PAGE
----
We continue to have search and rescue personnel on alert, as well as water, food and other needed resources. And moving forward, FEMA is working with state and local responders to assess damage and assist in the recovery.
I do want to underscore that the impacts of this storm will be felt for some time, and the recovery effort will last for weeks or longer. Power may be out for days in some areas, and we will support our state and local partners in every way that we can as they work to restore power in those areas.
So I’m going to make sure that DHS and FEMA and other federal agencies are doing everything in their power to help folks on the ground. I continue to meet regularly with Secretary Napolitano and Administrator Fugate and the other members of my team to assess our response and ensure that we have what we need in place.
As I’ve told governors and mayors from across the affected area, if they need something, I want to know about it. We’re going to make sure that we respond as quickly and effectively as possible. And we’re going to keep it up as long as hurricane season continues.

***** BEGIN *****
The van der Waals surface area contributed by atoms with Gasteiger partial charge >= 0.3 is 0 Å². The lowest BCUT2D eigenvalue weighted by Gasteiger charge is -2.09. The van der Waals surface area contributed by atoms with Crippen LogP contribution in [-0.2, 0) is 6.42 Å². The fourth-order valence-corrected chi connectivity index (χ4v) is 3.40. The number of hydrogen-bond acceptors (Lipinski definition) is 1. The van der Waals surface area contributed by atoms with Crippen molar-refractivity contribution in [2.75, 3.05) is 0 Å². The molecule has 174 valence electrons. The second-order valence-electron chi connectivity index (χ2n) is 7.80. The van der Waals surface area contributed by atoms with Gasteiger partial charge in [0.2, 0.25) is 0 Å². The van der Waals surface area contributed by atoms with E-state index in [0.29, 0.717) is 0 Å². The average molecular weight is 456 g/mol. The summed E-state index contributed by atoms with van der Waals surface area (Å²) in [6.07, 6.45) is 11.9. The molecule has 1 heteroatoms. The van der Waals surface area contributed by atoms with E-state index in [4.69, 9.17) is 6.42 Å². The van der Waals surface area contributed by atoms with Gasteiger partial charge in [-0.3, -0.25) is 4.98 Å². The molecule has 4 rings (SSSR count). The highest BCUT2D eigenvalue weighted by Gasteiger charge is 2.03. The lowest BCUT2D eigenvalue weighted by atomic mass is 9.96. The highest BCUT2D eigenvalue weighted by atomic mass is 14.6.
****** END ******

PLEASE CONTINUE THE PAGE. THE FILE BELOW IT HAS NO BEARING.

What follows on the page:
Finally, while we’re not out of the woods yet, I want to thank everybody at the federal, state and local levels who have worked so hard to respond to this storm. This has been an exemplary effort of how good government at every level should be responsive to people’s needs, work to keep them safe, and protect and promote the nation’s prosperity.
I want to thank scientists who provide the information necessary for governors and mayors to make sound decisions, disaster response experts who made sure we were as prepared as possible, to National Guard members and first responders who risked their lives to ensure their fellow citizens’ safety — all ordinary Americans who love their country and volunteered to do their part.